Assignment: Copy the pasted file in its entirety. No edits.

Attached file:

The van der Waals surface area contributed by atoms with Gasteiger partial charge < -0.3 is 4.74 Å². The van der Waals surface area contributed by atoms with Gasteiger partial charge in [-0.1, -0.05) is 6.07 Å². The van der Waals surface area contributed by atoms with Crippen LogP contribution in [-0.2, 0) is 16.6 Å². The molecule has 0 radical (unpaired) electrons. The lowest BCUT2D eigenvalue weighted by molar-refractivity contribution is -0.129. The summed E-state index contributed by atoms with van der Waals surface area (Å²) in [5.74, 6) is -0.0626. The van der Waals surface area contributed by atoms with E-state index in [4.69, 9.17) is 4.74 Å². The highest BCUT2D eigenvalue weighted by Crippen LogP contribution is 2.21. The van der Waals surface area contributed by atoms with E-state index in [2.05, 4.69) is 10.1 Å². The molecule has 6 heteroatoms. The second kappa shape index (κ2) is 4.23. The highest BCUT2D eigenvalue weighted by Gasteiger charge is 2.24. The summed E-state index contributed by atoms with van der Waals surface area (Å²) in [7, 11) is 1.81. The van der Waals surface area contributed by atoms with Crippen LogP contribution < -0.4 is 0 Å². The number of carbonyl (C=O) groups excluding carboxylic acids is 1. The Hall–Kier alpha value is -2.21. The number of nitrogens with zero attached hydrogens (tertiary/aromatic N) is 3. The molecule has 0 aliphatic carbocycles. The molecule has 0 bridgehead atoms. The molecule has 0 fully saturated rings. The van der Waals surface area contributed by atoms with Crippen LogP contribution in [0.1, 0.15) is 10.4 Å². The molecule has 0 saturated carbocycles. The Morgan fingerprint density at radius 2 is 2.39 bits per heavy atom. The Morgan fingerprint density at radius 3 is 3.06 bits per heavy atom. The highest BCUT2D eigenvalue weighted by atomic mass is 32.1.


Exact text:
The van der Waals surface area contributed by atoms with Gasteiger partial charge < -0.3 is 4.74 Å². The van der Waals surface area contributed by atoms with Gasteiger partial charge in [-0.1, -0.05) is 6.07 Å². The van der Waals surface area contributed by atoms with Crippen LogP contribution in [-0.2, 0) is 16.6 Å². The molecule has 0 radical (unpaired) electrons. The lowest BCUT2D eigenvalue weighted by molar-refractivity contribution is -0.129. The summed E-state index contributed by atoms with van der Waals surface area (Å²) in [5.74, 6) is -0.0626. The van der Waals surface area contributed by atoms with E-state index in [4.69, 9.17) is 4.74 Å². The highest BCUT2D eigenvalue weighted by Crippen LogP contribution is 2.21. The van der Waals surface area contributed by atoms with E-state index in [2.05, 4.69) is 10.1 Å². The molecule has 6 heteroatoms. The second kappa shape index (κ2) is 4.23. The highest BCUT2D eigenvalue weighted by Gasteiger charge is 2.24. The summed E-state index contributed by atoms with van der Waals surface area (Å²) in [7, 11) is 1.81. The van der Waals surface area contributed by atoms with Crippen LogP contribution < -0.4 is 0 Å². The number of carbonyl (C=O) groups excluding carboxylic acids is 1. The Hall–Kier alpha value is -2.21. The number of nitrogens with zero attached hydrogens (tertiary/aromatic N) is 3. The molecule has 0 aliphatic carbocycles. The molecule has 0 bridgehead atoms. The molecule has 0 fully saturated rings. The van der Waals surface area contributed by atoms with Crippen LogP contribution in [0.1, 0.15) is 10.4 Å². The molecule has 0 saturated carbocycles. The Morgan fingerprint density at radius 2 is 2.39 bits per heavy atom. The Morgan fingerprint density at radius 3 is 3.06 bits per heavy atom. The highest BCUT2D eigenvalue weighted by atomic mass is 32.1.